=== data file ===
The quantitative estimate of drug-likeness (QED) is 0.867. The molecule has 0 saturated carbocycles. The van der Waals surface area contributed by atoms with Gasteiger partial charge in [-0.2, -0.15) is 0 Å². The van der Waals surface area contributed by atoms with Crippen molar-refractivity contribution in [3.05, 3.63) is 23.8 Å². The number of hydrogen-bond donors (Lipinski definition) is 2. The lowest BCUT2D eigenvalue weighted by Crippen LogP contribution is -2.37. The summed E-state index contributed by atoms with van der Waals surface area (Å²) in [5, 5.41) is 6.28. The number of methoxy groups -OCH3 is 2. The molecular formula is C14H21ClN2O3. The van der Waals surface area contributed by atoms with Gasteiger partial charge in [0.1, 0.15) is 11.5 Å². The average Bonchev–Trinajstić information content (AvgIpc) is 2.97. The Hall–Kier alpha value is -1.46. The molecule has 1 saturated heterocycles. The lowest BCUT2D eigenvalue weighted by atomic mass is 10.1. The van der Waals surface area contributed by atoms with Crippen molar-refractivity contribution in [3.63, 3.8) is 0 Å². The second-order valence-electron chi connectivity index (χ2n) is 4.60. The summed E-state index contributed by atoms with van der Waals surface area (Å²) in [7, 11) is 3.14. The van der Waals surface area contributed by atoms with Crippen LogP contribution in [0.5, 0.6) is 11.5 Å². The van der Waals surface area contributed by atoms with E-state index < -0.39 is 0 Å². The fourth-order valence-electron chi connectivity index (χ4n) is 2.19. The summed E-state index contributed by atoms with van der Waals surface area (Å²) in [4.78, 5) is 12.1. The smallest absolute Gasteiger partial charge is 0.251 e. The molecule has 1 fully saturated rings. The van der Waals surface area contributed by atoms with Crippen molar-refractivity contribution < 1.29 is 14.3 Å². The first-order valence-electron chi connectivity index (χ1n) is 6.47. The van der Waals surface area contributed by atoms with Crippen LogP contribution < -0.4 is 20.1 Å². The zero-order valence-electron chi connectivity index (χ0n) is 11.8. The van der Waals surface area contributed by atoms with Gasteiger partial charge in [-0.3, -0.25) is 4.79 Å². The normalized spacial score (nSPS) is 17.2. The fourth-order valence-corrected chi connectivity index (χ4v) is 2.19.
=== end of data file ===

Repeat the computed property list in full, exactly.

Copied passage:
The quantitative estimate of drug-likeness (QED) is 0.867. The molecule has 0 saturated carbocycles. The van der Waals surface area contributed by atoms with Gasteiger partial charge in [-0.2, -0.15) is 0 Å². The van der Waals surface area contributed by atoms with Crippen molar-refractivity contribution in [3.05, 3.63) is 23.8 Å². The number of hydrogen-bond donors (Lipinski definition) is 2. The lowest BCUT2D eigenvalue weighted by Crippen LogP contribution is -2.37. The summed E-state index contributed by atoms with van der Waals surface area (Å²) in [5, 5.41) is 6.28. The number of methoxy groups -OCH3 is 2. The molecular formula is C14H21ClN2O3. The van der Waals surface area contributed by atoms with Gasteiger partial charge in [0.1, 0.15) is 11.5 Å². The average Bonchev–Trinajstić information content (AvgIpc) is 2.97. The Hall–Kier alpha value is -1.46. The molecule has 1 saturated heterocycles. The lowest BCUT2D eigenvalue weighted by atomic mass is 10.1. The van der Waals surface area contributed by atoms with Crippen molar-refractivity contribution in [3.63, 3.8) is 0 Å². The second-order valence-electron chi connectivity index (χ2n) is 4.60. The summed E-state index contributed by atoms with van der Waals surface area (Å²) in [7, 11) is 3.14. The van der Waals surface area contributed by atoms with Crippen LogP contribution in [0.5, 0.6) is 11.5 Å². The van der Waals surface area contributed by atoms with E-state index < -0.39 is 0 Å². The fourth-order valence-electron chi connectivity index (χ4n) is 2.19. The summed E-state index contributed by atoms with van der Waals surface area (Å²) in [4.78, 5) is 12.1. The smallest absolute Gasteiger partial charge is 0.251 e. The molecule has 1 fully saturated rings. The van der Waals surface area contributed by atoms with Crippen molar-refractivity contribution < 1.29 is 14.3 Å². The first-order valence-electron chi connectivity index (χ1n) is 6.47. The van der Waals surface area contributed by atoms with Crippen LogP contribution < -0.4 is 20.1 Å². The zero-order valence-electron chi connectivity index (χ0n) is 11.8. The van der Waals surface area contributed by atoms with Gasteiger partial charge in [-0.3, -0.25) is 4.79 Å². The normalized spacial score (nSPS) is 17.2. The fourth-order valence-corrected chi connectivity index (χ4v) is 2.19.